I started wearing long sleeved shirts, pants and jackets, so I could cover up most of my body. I started worrying so much about how people saw me that even when the nice girl said I love your outfit or I wish I was skinny like you, I felt attacked. I didn’t know whether she knew what it felt like to be super skinny that boys would constantly say you are so bony. I was sure she didn’t know that girls would look at you with a funny look as you changed in the locker rooms. Maybe she didn’t know that I was so insecure with my body that it wasn’t something I thought was lucky, in fact I thought I was very unlucky.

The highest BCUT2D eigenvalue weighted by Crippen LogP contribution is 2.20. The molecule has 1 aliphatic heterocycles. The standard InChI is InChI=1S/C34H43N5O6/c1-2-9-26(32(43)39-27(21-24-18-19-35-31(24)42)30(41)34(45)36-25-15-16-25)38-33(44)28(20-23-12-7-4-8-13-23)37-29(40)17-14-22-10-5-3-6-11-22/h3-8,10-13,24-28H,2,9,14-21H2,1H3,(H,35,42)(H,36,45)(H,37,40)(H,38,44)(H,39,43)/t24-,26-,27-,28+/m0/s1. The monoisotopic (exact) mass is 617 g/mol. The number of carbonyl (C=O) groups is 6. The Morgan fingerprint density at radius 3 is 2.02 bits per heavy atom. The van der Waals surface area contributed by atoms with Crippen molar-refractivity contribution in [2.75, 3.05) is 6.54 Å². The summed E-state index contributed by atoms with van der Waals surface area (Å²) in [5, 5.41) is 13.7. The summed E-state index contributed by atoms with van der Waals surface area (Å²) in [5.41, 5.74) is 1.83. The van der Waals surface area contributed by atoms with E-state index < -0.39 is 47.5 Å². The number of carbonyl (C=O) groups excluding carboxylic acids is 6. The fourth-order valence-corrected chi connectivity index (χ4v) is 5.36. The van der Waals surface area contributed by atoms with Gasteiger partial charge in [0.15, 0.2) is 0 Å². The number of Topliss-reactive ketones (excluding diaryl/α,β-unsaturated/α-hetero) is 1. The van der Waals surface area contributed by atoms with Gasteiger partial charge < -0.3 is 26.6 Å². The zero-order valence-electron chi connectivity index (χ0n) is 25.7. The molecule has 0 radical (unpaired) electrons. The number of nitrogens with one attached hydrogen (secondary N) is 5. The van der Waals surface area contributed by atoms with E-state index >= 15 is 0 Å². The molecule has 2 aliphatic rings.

As I started high school my insecurities with my body only increased. As girls started wearing shorts and tank tops when the sun came out, I sticked to my jeans and jackets. I didn’t feel pretty or good enough. I thought my legs and arms looked like sticks so I tried to hide them as much as possible. When I started playing basketball in high school, while all the other girls just wore their jerseys to practice and games I always wore a short sleeved shirt under my jersey so less people would make remarks about my “bony arms”.

Though I did so much to cover myself, people still noticed I was skinny and would question me of why I was so skinny and if I ate enough. I got so tired that when girls said wow you are so skinny, I just stopped responding. I would sometimes say “not sure if thats a good or bad thing”. Most girls would say its a great thing, I wish I had your body but it wasn’t until my senior year that I truly embraced myself.